permalink #3 of 86: It's a new sun to me (nukem777) Wed 21 Sep 05 15:42
It's amazing that a commission comprised of such diverse viewpoints
could reach any consensus at all. Once you determined the approach you
wanted to take, what was your bias going into all of this and did it
change over the three years you spent with your research and the people
involved? Were you surprised at all?
inkwell.vue.255 : Jacques Leslie, "Deep Water"
permalink #4 of 86: Jacques Leslie (jacques) Fri 23 Sep 05 11:35
To be sure, the antidam side got a number of breaks after the commission was
formed. One was that the person expected to be the most stridently prodam
member, a past president of the dam engineers' association called the
International Commission on Large Dams, or ICOLD, resigned soon after the
commission began meeting. He complained that his honorariums weren't big
enough, but I suspect he also took a look at the composition of the
commission and decided he didn't want to spend the next couple of years
defending his views. He was replaced by another ICOLD past president, Jan
Veltrop, also an engineer, whose transformation during the WCD's proceedings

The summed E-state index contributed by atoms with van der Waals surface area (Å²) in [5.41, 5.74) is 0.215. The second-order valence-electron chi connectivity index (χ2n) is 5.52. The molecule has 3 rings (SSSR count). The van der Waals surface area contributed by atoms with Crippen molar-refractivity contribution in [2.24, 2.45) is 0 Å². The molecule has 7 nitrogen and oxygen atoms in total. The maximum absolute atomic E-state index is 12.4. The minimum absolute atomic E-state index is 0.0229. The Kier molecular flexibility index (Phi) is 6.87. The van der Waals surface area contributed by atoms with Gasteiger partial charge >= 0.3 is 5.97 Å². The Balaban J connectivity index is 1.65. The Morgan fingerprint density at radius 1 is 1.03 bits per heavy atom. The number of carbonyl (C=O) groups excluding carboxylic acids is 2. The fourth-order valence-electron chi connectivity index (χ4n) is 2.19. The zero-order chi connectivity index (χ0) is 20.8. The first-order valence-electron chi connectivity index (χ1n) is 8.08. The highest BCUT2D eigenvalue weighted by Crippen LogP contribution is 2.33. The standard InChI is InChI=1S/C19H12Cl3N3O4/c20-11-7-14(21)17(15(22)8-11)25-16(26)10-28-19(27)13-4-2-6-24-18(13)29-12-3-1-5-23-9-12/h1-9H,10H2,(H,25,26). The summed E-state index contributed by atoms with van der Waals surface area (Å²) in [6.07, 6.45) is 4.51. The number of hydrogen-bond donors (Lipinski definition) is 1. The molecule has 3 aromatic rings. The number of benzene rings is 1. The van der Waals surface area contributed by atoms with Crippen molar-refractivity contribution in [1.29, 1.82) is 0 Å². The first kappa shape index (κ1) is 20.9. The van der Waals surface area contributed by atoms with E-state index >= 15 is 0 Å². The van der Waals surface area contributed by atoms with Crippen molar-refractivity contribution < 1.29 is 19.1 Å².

is commonly credited with its success. He seemed to be genuinely startled by
the social impacts of dams that he hadn't known about before, and so his
prodam position softened a little. For endorsing the WCD report, he earned
the vilification of many of his fellow engineers. On the other hand, Kader
Asmal, the South African water minister (now education minister) who chaired
the commission, singled Veltrop out for his courage after the report was
published. Finally, yet another prodam commissioner, Goran Lindahl, was CEO
of ABB, Ltd., a huge conglomerate that got out of the dam business during
the Commission's existence, so Lindahl had less at stake in the argument.
However, all that said, I think it was the mass off evidence that the
Commission accumulated in its many studies that chiefly dictated its
conclusions about dams' performance.

I started the project with a more accepting view both of the World Bank and
dams in general than I finished with. The Bank's historical disregard for
people displaced by dams, even as it called itself "the anti-poverty
organization," even as it calls itself "the anti-poverty organization," was
telling for me. And though I still can see that dams have increased
agricultural production and eased water shortages in many places, it became
clearer to me that the increases ususally favor the wealthy, and that the
longterm negative impacts will in any case eventually override them. It
seems to me imperative to shift some of the money now invested in dams to
conservation and technologies that are much less damaging.
inkwell.vue.255 : Jacques Leslie, "Deep Water"
permalink #5 of 86: Cynthia Dyer-Bennet (cdb) Fri 23 Sep 05 11:52

(NOTE: Offsite readers with comments or questions can send email to
<> to have them added to this conversation)
inkwell.vue.255 : Jacques Leslie, "Deep Water"